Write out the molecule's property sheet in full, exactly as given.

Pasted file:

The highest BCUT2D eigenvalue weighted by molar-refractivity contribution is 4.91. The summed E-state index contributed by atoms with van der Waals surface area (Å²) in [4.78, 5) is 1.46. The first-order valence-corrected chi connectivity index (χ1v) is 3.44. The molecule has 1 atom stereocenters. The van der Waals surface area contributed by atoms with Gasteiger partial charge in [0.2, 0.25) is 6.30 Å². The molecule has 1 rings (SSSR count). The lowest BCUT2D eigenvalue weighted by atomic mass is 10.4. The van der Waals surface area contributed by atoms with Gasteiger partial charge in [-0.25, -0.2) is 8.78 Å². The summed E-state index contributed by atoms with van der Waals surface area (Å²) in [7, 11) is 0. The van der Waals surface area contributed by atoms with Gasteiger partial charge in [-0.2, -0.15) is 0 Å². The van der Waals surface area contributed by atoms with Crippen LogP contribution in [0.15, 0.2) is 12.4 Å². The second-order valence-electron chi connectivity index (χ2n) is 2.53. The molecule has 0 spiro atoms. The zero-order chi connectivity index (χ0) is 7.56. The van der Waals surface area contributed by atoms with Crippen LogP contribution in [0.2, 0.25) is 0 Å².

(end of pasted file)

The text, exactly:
The highest BCUT2D eigenvalue weighted by molar-refractivity contribution is 4.91. The summed E-state index contributed by atoms with van der Waals surface area (Å²) in [4.78, 5) is 1.46. The first-order valence-corrected chi connectivity index (χ1v) is 3.44. The molecule has 1 atom stereocenters. The van der Waals surface area contributed by atoms with Gasteiger partial charge in [0.2, 0.25) is 6.30 Å². The molecule has 1 rings (SSSR count). The lowest BCUT2D eigenvalue weighted by atomic mass is 10.4. The van der Waals surface area contributed by atoms with Gasteiger partial charge in [-0.25, -0.2) is 8.78 Å². The summed E-state index contributed by atoms with van der Waals surface area (Å²) in [7, 11) is 0. The van der Waals surface area contributed by atoms with Gasteiger partial charge in [-0.2, -0.15) is 0 Å². The van der Waals surface area contributed by atoms with Crippen LogP contribution in [0.15, 0.2) is 12.4 Å². The second-order valence-electron chi connectivity index (χ2n) is 2.53. The molecule has 0 spiro atoms. The zero-order chi connectivity index (χ0) is 7.56. The van der Waals surface area contributed by atoms with Crippen LogP contribution in [0.2, 0.25) is 0 Å².